Maria: 10:42 Sure that’s a great example and that also – I wanted to highlight that we have a team teaching model, and so, in our division one and two classrooms, so that’s our like seventh, eighth and ninth graders, is division one – mostly seventh and eighth and some ninth graders and division two is ninth and 10th graders with some 11th graders, we’re pretty fluid. But in those settings, we have team teaching. And so in each math, science and technology classroom, there is two teachers. And same thing with arts and humanities. There’s two teachers. And that allows for even further meeting the needs of all of our students.
Steve: 11:40 Todd, I’m wondering the degree of professional development you have to build in for your staff and I guess I’m also wondering what it looks like in your hiring practice.
Todd: 11:45 Yeah, that’s a great question and you folks should chime in too. So, and Matt can – I can see him, so he can nod if I’m on the right track here. But I think even back at the very first, earliest days of the school and the intentional design of how teachers would work together is reflected in the schedule. Right? So all of, I mean – and you know, Parker makes this commitment year over year – that if we want students to collaborate and have the kinds of classroom experiences that we hope for them, then we’re going to need to give teachers time to work together to do that planning. So we have a three long block, three two hour blocks a day, and what’s true for Matt and Maria and their colleagues is that they typically teach two of those blocks every day and have common planning time with the other members of their math, science, technology or arts and humanities colleagues for that other block.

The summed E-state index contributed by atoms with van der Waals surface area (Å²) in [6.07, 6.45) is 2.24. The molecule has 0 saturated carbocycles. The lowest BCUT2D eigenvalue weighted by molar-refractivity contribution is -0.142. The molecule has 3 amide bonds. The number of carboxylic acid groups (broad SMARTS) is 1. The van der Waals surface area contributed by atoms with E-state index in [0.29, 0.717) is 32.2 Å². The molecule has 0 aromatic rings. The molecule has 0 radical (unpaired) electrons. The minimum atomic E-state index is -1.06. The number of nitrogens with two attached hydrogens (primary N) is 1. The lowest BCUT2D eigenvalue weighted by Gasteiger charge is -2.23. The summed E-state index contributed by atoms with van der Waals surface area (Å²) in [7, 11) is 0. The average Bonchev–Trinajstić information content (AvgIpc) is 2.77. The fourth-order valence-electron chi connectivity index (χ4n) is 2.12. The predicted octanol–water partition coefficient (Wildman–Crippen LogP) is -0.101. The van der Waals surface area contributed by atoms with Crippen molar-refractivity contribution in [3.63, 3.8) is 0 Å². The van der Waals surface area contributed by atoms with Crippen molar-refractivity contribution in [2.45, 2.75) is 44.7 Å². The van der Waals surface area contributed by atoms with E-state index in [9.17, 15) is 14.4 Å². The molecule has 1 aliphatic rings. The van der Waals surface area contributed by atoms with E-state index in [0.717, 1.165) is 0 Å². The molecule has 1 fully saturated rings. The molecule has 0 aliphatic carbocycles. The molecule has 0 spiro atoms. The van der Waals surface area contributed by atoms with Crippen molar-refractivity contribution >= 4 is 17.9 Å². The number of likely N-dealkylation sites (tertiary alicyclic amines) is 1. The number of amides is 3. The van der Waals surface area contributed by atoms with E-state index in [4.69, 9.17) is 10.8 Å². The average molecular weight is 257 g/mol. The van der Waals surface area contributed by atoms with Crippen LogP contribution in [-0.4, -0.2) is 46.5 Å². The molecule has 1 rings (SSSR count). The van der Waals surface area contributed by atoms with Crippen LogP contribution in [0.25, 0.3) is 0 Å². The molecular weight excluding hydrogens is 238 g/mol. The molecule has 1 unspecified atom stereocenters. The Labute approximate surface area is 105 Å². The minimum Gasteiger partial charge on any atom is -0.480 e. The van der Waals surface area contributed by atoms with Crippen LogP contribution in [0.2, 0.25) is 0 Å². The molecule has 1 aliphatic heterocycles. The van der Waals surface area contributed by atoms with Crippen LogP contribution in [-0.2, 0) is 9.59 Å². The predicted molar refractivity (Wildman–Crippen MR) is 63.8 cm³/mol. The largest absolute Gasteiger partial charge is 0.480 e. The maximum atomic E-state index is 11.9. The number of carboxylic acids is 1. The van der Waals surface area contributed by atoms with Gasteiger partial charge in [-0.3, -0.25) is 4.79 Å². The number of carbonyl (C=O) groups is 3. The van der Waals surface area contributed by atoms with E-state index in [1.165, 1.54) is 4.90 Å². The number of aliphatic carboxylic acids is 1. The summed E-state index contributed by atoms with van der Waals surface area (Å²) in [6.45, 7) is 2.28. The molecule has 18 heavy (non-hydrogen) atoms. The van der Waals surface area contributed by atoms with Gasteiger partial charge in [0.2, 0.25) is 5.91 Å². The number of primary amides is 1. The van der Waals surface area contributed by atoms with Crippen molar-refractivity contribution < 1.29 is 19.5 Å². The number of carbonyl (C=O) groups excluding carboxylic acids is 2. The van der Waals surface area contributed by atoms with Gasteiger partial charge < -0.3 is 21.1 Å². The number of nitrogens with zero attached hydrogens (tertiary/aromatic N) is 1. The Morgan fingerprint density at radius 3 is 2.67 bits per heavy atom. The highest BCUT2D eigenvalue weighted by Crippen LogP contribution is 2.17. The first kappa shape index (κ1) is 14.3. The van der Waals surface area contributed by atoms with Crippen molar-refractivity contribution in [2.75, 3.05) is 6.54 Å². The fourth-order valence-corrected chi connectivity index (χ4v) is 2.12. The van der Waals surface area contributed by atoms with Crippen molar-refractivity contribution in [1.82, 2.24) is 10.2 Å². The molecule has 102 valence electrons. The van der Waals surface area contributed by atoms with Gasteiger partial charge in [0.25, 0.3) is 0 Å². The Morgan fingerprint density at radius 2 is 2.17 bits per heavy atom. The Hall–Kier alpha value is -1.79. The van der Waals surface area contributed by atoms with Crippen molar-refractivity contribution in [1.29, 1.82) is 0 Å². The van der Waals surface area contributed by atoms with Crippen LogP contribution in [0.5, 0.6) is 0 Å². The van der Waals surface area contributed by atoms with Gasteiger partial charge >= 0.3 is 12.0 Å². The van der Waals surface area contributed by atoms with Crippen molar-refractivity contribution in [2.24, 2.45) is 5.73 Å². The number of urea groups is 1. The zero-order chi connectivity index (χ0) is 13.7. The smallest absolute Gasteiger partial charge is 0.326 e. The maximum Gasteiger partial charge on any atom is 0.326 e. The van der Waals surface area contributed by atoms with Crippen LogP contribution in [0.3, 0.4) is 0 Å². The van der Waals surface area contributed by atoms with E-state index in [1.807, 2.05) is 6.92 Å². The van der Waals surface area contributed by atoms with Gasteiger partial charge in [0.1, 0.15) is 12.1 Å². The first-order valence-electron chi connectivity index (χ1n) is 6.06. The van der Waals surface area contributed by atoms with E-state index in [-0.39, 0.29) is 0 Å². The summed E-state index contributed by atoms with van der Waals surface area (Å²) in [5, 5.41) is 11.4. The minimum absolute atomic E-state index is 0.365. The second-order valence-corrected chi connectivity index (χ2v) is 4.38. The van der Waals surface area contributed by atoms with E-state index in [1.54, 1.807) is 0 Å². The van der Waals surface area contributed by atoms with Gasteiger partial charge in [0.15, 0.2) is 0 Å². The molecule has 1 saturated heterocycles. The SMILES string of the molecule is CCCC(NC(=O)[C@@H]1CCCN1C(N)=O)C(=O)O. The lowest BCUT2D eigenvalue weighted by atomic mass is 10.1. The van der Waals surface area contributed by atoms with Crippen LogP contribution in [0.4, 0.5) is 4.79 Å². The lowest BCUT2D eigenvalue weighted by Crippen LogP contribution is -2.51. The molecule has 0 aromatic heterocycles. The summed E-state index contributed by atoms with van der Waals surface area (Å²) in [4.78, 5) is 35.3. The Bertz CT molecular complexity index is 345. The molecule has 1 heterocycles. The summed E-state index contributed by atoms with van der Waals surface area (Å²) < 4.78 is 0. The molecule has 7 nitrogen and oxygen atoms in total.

Todd : 12:55 So a lot of the professional development that we do is self facilitated by planning teams and in the domains. And you know, I think that time is the most precious resource for teachers to do this work and to support each other in learning how to support kids and the program. So it’s easy for us to talk about, like when people are considering joining the team at Parker, it’s like, hey, these are the things we value, these are the kinds of conversations, you’re committing to have your practice be public among other things, right? So as you know, Maria and Matt were just saying, you know, I’ve got a co-teacher in my room, you know, I’ve got four other colleagues that are part of the same planning team with me. We’re all, you know, looking at student work together. We’re sort of all in this together. So to the extent that – I think that classroom teaching is about closing the door and doing as you wish, that’s not how we roll at Parker. And that’s easy enough for people to understand on the front side and they can see, you know. Typically when they’re here to investigate and explore the opportunity we might have like, oh, this would be really different or this is the thing I’ve – this is the way of collaborating or working together that I’ve been wishing for or hoping as to experience.
Steve: 14:40 I’m hearing, across all the conversation so far, that it seems the multi-age assists in creating the learning environment that you want and the teaming of the teachers and the way you’ve arranged your schedule, assists you in creating the teaching environment you want. And there’s an interconnectedness between the two belief systems that you have about teaching and learning.